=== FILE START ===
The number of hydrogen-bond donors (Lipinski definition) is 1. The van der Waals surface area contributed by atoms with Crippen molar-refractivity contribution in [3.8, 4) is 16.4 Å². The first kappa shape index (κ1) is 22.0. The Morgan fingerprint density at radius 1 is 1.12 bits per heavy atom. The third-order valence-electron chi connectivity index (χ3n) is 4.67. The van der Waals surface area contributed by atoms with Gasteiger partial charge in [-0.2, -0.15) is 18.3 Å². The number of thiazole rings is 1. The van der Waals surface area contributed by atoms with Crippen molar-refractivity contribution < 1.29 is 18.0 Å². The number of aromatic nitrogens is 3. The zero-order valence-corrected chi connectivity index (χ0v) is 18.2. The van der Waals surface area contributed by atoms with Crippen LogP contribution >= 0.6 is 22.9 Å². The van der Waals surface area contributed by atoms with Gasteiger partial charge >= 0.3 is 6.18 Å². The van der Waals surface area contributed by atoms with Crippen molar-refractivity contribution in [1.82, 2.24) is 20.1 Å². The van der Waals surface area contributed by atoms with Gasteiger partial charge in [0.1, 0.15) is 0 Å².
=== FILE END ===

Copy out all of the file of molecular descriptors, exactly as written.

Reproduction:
The number of hydrogen-bond donors (Lipinski definition) is 1. The van der Waals surface area contributed by atoms with Crippen molar-refractivity contribution in [3.8, 4) is 16.4 Å². The first kappa shape index (κ1) is 22.0. The Morgan fingerprint density at radius 1 is 1.12 bits per heavy atom. The third-order valence-electron chi connectivity index (χ3n) is 4.67. The van der Waals surface area contributed by atoms with Gasteiger partial charge in [-0.2, -0.15) is 18.3 Å². The number of thiazole rings is 1. The van der Waals surface area contributed by atoms with Crippen molar-refractivity contribution < 1.29 is 18.0 Å². The number of aromatic nitrogens is 3. The zero-order valence-corrected chi connectivity index (χ0v) is 18.2. The van der Waals surface area contributed by atoms with Crippen LogP contribution >= 0.6 is 22.9 Å². The van der Waals surface area contributed by atoms with Gasteiger partial charge >= 0.3 is 6.18 Å². The van der Waals surface area contributed by atoms with Crippen molar-refractivity contribution in [1.82, 2.24) is 20.1 Å². The van der Waals surface area contributed by atoms with Gasteiger partial charge in [0.1, 0.15) is 0 Å².